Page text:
I am looking for a faster way to fire enamel. Right now I fire it in
a kiln (1400 degrees) I was wondering if anybody can help me?
I am looking for a faster way to fire enamel. Right now I fire it in
Hi Fawniel, I guess my question would be…what material are you firing
it on? Different materials take different enamel types and temps.
How fast are you looking to fire?
I fire large sheets of copper in my kiln at 1475 degrees F and if the
kiln is warmed up they fire in 2-4 minutes tops. You use the same temp
and type of enamel for gold and silver and the firing times are
similar from my memories.
Northern Illinois where is is 45 degrees for the first
time since November!
Regarding your statement I am looking for a faster way to fire enamel. Right now I fire it in a kiln (1400 degrees) I was wondering if anybody can help me?
How long does it take to fire a piece under current conditions? If
you read the first six years of Glass on Metal issues you will find
many well written articles by Woody Carpenter. He has spent a
considerable portion of his professional life working with enamels.
The is invaluable.
Using higher temperatures increases the chance of creating much more
firescale. How big is your kiln relative to the “mass” of the piece
being fired; does your kiln loose a lot of heat and takes a long time
to get back up to heat?
I fire my pieces of copper at 1450 degF for about 1 to 1.5 minutes or
less and apply many thinly applied layers as I can. For
"unconventional" work I will fire at higher temperatures and longer to
deliberately induce firescale.
Again, hope this helps
I am a bit puzzled about your request for a faster way to fire
enamels. you mention that you are firing at 1400. I don’t know what
brand of enamels you are using, but Thompson’s lead free, can be
fired at higher temperatures—but keep it BELOW 1500. If still not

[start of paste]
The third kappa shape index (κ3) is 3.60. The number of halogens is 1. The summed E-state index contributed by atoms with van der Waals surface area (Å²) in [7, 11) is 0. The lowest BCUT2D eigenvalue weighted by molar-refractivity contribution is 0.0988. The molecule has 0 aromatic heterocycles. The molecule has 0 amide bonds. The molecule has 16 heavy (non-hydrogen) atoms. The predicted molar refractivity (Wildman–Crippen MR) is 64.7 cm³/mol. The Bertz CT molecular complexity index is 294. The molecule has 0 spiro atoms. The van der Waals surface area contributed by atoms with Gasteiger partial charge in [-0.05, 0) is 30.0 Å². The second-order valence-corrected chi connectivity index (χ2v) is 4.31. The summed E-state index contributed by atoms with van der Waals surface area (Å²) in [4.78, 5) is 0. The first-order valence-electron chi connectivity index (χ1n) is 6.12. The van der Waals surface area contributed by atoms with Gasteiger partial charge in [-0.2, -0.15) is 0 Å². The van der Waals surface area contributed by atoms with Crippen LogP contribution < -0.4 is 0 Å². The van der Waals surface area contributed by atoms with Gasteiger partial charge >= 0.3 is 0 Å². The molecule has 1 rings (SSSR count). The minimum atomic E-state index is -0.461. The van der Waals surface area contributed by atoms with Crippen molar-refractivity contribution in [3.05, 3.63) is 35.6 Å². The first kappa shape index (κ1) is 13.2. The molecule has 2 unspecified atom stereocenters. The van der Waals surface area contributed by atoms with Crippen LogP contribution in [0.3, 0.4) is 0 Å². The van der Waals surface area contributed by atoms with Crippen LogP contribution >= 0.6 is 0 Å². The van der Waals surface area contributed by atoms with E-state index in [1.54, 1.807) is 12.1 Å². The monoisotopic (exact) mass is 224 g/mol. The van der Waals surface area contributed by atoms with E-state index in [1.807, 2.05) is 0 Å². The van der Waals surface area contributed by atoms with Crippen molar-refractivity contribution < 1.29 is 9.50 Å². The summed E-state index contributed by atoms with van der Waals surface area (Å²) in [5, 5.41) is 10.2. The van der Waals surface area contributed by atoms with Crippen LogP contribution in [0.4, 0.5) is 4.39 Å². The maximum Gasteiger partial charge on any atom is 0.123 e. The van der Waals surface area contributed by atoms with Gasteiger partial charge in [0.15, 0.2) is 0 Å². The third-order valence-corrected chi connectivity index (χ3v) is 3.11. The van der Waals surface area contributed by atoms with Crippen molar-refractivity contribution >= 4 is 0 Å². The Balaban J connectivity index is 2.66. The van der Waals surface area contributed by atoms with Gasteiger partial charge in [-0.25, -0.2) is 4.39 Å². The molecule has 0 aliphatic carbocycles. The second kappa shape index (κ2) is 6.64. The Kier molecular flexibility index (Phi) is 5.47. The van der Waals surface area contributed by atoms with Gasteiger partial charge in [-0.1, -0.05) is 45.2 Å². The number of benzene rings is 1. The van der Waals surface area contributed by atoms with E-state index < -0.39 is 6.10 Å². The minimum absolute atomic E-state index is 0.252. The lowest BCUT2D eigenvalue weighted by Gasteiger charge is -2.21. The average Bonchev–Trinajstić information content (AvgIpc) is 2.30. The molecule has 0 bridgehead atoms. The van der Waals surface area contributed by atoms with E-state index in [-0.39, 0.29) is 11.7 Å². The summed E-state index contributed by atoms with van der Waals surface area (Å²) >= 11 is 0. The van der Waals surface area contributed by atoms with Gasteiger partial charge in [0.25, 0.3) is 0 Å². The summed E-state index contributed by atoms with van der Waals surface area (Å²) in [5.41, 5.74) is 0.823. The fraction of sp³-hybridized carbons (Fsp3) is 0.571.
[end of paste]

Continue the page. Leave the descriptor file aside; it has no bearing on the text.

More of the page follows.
fused, leave them in longer. The temperature of the kiln, and the
time required for the enamels to fuse, depends on the enamels
themselves. Some require more time, some less time. The time
required will depend not only on the enamel, but on the size of the
piece. Also, lead free enamels usually require lower temperatures
than lead bearing–but here again it depends on the enamel being
used. I usually fire around 1460 to 1480, unless I want to
intentionally overfire a piece for some special effect, in which case
I take it to 1600. A risky procedure, and not recommended unless
you thoroughly understand the characteristics of your enamel, and
your kiln. Be sure to make test of each and every enamel you use,
making note of the time it took for it to fuse and the temperature
you are running your kiln.Hope this helps.
I am looking for a faster way to fire enamel. Right now I fire it in a kiln (1400 degrees) I was wondering if anybody can help me?
***1400 degree is only sufficient for low fusing enamels and never be
good enough to fire medium- and hard fusing ename;s, even when you
leave it in a long time. Your kiln should be able to warm up to 1600
degrees, but better hotter because sometimes you should like to heat
the enamel quick and short. When you cannot fire it in several minutes
it is not the good temperature. Only bigger projects need longer,
because the metal you are enameling takes it’s time to warm.
When your kiln can’t come any higher you can better use your torch
(allways heat from underneith, the flame will ruin the enamel - unless
you like it fumed of course, sometimes I use it as ‘finishing touch’)
or buy a better kiln. You can try to buy one second hand. Ceramic
kilns are also very good to use, only the ones with a door in front.
Notice the way the door turns, you must do it with one hand very quick
while putting the enamel project in.
When you buy a kiln notice the time it needs to warm, the way you can